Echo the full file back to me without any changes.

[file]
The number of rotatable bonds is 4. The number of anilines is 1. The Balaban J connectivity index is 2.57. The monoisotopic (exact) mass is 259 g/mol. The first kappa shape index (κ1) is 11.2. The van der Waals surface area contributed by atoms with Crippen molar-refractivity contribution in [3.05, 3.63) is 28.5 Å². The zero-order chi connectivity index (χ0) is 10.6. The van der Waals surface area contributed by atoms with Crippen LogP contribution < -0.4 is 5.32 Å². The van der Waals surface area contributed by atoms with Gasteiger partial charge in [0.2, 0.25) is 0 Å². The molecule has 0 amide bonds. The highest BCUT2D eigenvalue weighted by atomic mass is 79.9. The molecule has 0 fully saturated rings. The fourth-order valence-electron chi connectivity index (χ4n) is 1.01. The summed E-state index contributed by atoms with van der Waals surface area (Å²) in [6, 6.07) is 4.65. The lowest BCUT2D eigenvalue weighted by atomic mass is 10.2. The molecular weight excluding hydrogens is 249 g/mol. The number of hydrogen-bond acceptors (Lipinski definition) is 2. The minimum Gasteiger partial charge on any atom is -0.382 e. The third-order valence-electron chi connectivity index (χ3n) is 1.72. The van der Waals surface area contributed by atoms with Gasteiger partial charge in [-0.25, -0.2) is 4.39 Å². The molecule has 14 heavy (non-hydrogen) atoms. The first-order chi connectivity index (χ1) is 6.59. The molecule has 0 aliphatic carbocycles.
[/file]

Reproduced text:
The number of rotatable bonds is 4. The number of anilines is 1. The Balaban J connectivity index is 2.57. The monoisotopic (exact) mass is 259 g/mol. The first kappa shape index (κ1) is 11.2. The van der Waals surface area contributed by atoms with Crippen molar-refractivity contribution in [3.05, 3.63) is 28.5 Å². The zero-order chi connectivity index (χ0) is 10.6. The van der Waals surface area contributed by atoms with Crippen LogP contribution < -0.4 is 5.32 Å². The van der Waals surface area contributed by atoms with Gasteiger partial charge in [0.2, 0.25) is 0 Å². The molecule has 0 amide bonds. The highest BCUT2D eigenvalue weighted by atomic mass is 79.9. The molecule has 0 fully saturated rings. The fourth-order valence-electron chi connectivity index (χ4n) is 1.01. The summed E-state index contributed by atoms with van der Waals surface area (Å²) in [6, 6.07) is 4.65. The lowest BCUT2D eigenvalue weighted by atomic mass is 10.2. The molecular weight excluding hydrogens is 249 g/mol. The number of hydrogen-bond acceptors (Lipinski definition) is 2. The minimum Gasteiger partial charge on any atom is -0.382 e. The third-order valence-electron chi connectivity index (χ3n) is 1.72. The van der Waals surface area contributed by atoms with Gasteiger partial charge in [-0.25, -0.2) is 4.39 Å². The molecule has 14 heavy (non-hydrogen) atoms. The first-order chi connectivity index (χ1) is 6.59. The molecule has 0 aliphatic carbocycles.